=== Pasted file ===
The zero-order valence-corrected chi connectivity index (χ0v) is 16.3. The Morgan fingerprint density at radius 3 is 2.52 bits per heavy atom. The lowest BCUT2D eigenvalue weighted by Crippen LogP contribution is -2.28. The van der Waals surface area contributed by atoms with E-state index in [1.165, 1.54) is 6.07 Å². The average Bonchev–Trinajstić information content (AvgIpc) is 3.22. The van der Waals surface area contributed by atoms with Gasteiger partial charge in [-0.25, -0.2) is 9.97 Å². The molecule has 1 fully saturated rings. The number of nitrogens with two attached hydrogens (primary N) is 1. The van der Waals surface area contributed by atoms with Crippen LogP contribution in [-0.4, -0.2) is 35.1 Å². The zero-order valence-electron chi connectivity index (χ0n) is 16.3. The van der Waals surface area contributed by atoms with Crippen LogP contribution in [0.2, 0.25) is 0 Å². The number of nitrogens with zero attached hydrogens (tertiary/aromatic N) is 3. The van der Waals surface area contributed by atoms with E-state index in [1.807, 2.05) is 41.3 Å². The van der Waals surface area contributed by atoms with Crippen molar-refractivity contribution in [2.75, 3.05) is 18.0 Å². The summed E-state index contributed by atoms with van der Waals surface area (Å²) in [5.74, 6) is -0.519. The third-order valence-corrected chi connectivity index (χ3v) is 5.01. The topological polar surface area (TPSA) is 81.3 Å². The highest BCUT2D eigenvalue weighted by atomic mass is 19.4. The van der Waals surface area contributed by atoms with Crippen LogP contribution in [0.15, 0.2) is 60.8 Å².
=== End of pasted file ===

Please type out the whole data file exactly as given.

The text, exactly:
The zero-order valence-corrected chi connectivity index (χ0v) is 16.3. The Morgan fingerprint density at radius 3 is 2.52 bits per heavy atom. The lowest BCUT2D eigenvalue weighted by Crippen LogP contribution is -2.28. The van der Waals surface area contributed by atoms with E-state index in [1.165, 1.54) is 6.07 Å². The average Bonchev–Trinajstić information content (AvgIpc) is 3.22. The van der Waals surface area contributed by atoms with Gasteiger partial charge in [-0.25, -0.2) is 9.97 Å². The molecule has 1 fully saturated rings. The number of nitrogens with two attached hydrogens (primary N) is 1. The van der Waals surface area contributed by atoms with Crippen LogP contribution in [-0.4, -0.2) is 35.1 Å². The zero-order valence-electron chi connectivity index (χ0n) is 16.3. The van der Waals surface area contributed by atoms with Crippen LogP contribution in [0.2, 0.25) is 0 Å². The number of nitrogens with zero attached hydrogens (tertiary/aromatic N) is 3. The van der Waals surface area contributed by atoms with E-state index in [1.807, 2.05) is 41.3 Å². The van der Waals surface area contributed by atoms with Crippen molar-refractivity contribution in [2.75, 3.05) is 18.0 Å². The summed E-state index contributed by atoms with van der Waals surface area (Å²) in [5.74, 6) is -0.519. The third-order valence-corrected chi connectivity index (χ3v) is 5.01. The topological polar surface area (TPSA) is 81.3 Å². The highest BCUT2D eigenvalue weighted by atomic mass is 19.4. The van der Waals surface area contributed by atoms with Crippen LogP contribution in [0.15, 0.2) is 60.8 Å².